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Monzo doubles valuation in 8 months as it raises £113m

Monzo CEO Tom Blomfield. Photo: Monzo
Monzo CEO Tom Blomfield. Photo: Monzo

App-only bank Monzo is now worth over £2bn, just eight months after hitting a valuation of £1bn.

The fresh milestone came on Tuesday as Monzo announced it had raised £113m at the new valuation. Monzo last raised money in October 2018, when it was valued at £1bn.

The new valuation makes London-headquartered Monzo one of Europe’s most valuable private tech companies.

Most of the new money raised came from Y Combinator Continuity, a venture capital fund that grew out of legendary Silicon Valley company incubator Y Combinator. Other funds involved in the investment round include Latitude, General Catalyst, Stripe, Passion Capital, Thrive, Goodwater, Accel, and Orange Digital Ventures.

READ MORE: Startup bank Monzo heads to US as monthly sign-ups hit 250,000

“It’s so exciting when amazing investors back our mission to transform banking and make money work for everyone,” Monzo CEO Tom Blomfield said in a statement.

“With more than two million customers we’ve come a long way since we started but there’s still a lot more to be done — by listening to our community we’ll keep working hard to deliver the products our customers need to give them better control of their finances.”

Monzo, known for its iconic “hot coral” debit cards, was founded as an app-only bank in the UK in 2015. It has grown rapidly and Blomfield recently told Yahoo Finance UK Monzo is on track to sign up 250,000 new customers this month.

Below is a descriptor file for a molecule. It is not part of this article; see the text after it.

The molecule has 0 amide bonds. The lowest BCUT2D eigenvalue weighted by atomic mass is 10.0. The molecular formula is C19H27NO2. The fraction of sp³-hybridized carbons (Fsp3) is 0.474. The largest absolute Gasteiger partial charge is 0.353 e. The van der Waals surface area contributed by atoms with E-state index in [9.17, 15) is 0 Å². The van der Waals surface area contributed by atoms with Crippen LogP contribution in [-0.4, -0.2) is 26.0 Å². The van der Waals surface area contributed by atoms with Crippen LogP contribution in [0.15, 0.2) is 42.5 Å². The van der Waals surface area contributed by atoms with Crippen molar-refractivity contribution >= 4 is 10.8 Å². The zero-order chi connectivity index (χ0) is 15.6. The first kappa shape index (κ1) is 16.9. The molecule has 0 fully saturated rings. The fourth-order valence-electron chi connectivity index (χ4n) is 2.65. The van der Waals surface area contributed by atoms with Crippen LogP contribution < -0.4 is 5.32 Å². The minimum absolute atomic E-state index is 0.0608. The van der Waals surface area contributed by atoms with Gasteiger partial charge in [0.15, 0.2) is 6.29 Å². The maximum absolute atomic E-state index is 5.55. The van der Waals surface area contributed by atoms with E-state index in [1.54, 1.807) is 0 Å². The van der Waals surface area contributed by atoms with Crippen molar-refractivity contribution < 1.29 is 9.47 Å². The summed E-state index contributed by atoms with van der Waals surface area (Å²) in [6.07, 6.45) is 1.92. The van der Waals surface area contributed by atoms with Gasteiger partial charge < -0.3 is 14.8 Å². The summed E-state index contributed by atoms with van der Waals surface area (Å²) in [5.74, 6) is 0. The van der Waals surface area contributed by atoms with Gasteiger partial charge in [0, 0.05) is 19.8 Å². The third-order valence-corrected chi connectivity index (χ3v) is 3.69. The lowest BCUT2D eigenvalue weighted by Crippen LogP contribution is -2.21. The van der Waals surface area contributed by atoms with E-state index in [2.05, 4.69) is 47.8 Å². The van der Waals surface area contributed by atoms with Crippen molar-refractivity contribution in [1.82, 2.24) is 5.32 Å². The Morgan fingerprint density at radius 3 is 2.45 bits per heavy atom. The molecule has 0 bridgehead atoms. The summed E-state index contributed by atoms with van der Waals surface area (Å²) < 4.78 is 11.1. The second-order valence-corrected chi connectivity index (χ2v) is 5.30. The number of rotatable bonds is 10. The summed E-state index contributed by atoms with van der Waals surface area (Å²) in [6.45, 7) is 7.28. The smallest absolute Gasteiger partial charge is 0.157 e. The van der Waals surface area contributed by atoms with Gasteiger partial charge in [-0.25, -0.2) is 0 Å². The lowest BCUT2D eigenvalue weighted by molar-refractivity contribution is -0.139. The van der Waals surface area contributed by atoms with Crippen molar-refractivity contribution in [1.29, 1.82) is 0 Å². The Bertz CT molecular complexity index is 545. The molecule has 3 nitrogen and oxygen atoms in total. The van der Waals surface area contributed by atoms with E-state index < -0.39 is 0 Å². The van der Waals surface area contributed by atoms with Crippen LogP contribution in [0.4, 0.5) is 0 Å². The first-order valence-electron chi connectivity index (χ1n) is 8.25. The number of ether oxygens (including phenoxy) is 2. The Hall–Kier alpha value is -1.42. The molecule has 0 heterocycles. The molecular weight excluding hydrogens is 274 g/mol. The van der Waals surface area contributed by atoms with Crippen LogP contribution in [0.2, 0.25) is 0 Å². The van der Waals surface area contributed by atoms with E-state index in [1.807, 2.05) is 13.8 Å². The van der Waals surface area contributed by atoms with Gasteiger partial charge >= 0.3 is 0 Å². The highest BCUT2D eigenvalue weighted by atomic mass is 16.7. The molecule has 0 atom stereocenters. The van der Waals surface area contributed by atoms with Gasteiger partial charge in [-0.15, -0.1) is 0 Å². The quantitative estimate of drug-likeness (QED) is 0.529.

The company said it will use the fresh funds to fuel further growth. Monzo recently announced plans to expand to the US.

READ MORE: Startup bank Monzo is a 'unicorn' after raising £85m — and CEO says it's signing up 100,000 customers a month

“The team is well on their mission of building the best bank in the world, while simultaneously scaling revenue rapidly and sustainably,” Anu Hariharan, YC’s Continuity Partner, said in a statement.

“Ultimately, I think everyone in the world, not just the UK and the US, is going to shift to digital banking,” Blomfield told Yahoo Finance UK earlier this month. “In 10 or 20 years, I honestly don’t see the role of branches. The last time I booked a flight, I didn’t go into a travel agency, whereas 20 years ago that’s what everyone did.


Oscar Williams-Grut covers banking, fintech, and finance for Yahoo Finance UK. Follow him on Twitter at @OscarWGrut.

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